Gratitude

Keeps a guy humble. 




Friday, June 21, 2024

Saddled Up

The time we've all been waiting for has arrived! Red is saddled and ready to ride. We definitely took our time, but it has all payed off. A guy's main objective is always to get in the saddle. But there is so much work to be done before you get to that point. If you do your ground work well, swinging in the saddle is a walk in the park. 


Giddy up. 


For the first saddling it is good to choose light and simple rigging. I like this saddle because it has a Cheyenne Roll on the back of the cantle that you can grab on to if things get western. 


Like everything, we first introduced the blanket to him. 


Once he saw that it wasn't a bobcat, we rubbed all over him. 


Even walked him over it to show that it doesn't have to be scary. 


This was the first object we put on his back. Walking him around with it was important, but it's best not to just line out. Breaking him in the hind quarters gets his mind on something other than what's on his back. 


Then you can line out and let him get a feel of it moving around. Doing it this way is taking the chance that it could fall off. Not that we want it to, but if it does it becomes a teaching experience that it's not something to be afraid of. 


Next is the saddle. Again, let him sniff and taste it. 


We like to put ourselves between the scary object and the horse. Builds trust.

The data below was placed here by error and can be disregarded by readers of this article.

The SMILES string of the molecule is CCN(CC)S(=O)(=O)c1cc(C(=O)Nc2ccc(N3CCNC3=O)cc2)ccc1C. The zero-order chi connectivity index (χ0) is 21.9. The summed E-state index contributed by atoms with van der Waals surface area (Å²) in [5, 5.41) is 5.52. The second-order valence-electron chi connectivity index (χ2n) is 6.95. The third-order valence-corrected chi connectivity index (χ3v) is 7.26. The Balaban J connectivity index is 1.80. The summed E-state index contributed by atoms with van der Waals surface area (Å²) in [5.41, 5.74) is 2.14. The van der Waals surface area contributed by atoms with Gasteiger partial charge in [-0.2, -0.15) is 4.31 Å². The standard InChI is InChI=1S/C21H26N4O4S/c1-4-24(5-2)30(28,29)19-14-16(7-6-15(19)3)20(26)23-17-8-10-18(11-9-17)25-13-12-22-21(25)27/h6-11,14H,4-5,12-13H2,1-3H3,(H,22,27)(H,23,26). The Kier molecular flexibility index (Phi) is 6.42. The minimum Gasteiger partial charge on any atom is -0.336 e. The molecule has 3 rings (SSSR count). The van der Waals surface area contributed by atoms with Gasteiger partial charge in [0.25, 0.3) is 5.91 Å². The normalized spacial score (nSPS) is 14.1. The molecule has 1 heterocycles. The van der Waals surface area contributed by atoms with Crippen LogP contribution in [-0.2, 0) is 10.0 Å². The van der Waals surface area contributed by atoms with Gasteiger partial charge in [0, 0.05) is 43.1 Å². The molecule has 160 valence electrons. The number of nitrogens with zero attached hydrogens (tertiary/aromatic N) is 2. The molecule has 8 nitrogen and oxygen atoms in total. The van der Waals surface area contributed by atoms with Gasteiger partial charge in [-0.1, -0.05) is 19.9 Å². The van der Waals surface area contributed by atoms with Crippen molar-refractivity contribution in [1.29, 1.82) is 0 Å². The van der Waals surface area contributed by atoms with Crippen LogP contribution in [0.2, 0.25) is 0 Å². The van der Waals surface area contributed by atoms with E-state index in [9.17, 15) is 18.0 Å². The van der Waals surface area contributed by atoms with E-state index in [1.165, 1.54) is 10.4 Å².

Eventually you just have to bite the bullet and set it on him. Make sure he is standing still and is pretty indifferent to the saddle or anything on his back. Red was great. Other horses may take more time and effort. 


Petting him is key as well as shaking the saddle around. Throughout this whole process we have resisted the urge to be soft with him. Of course, be respectful. But there is no need to walk around quiet and shy like. We need a ranch horse not a puppy. 


Bending him is always a return to something that is familiar. It also gives him a chance to see what's going on. 


It is important to make cinching up a pleasant experience. We've all been around horses that dance when you tighten the cinch. I own one of them. A little pressure and a pet goes a long ways. There is also no need to go real tight right a way. Just enough to keep the saddle in place will do. 


Again, walk him around to get a feel for it. 


Nice work, Pops. Looks like it was meant to be there. This was definitely enough for one day. Letting a horse rest on what all he has just leaned is super important. 


Next time we saddled him we took it a step further. After a good warm up, we walked him to the fence and started to put pressure in the stirrups. Though the normal mounting side is on his left, everything we do we do from both sides. 


Then it was time to sit in the saddle. It does take a leap of faith to swing that first leg around. But a guy has a pretty good idea when the horse is ready or not. After up and down on each side and bending over and petting him good on the opposing side, swinging in was simple.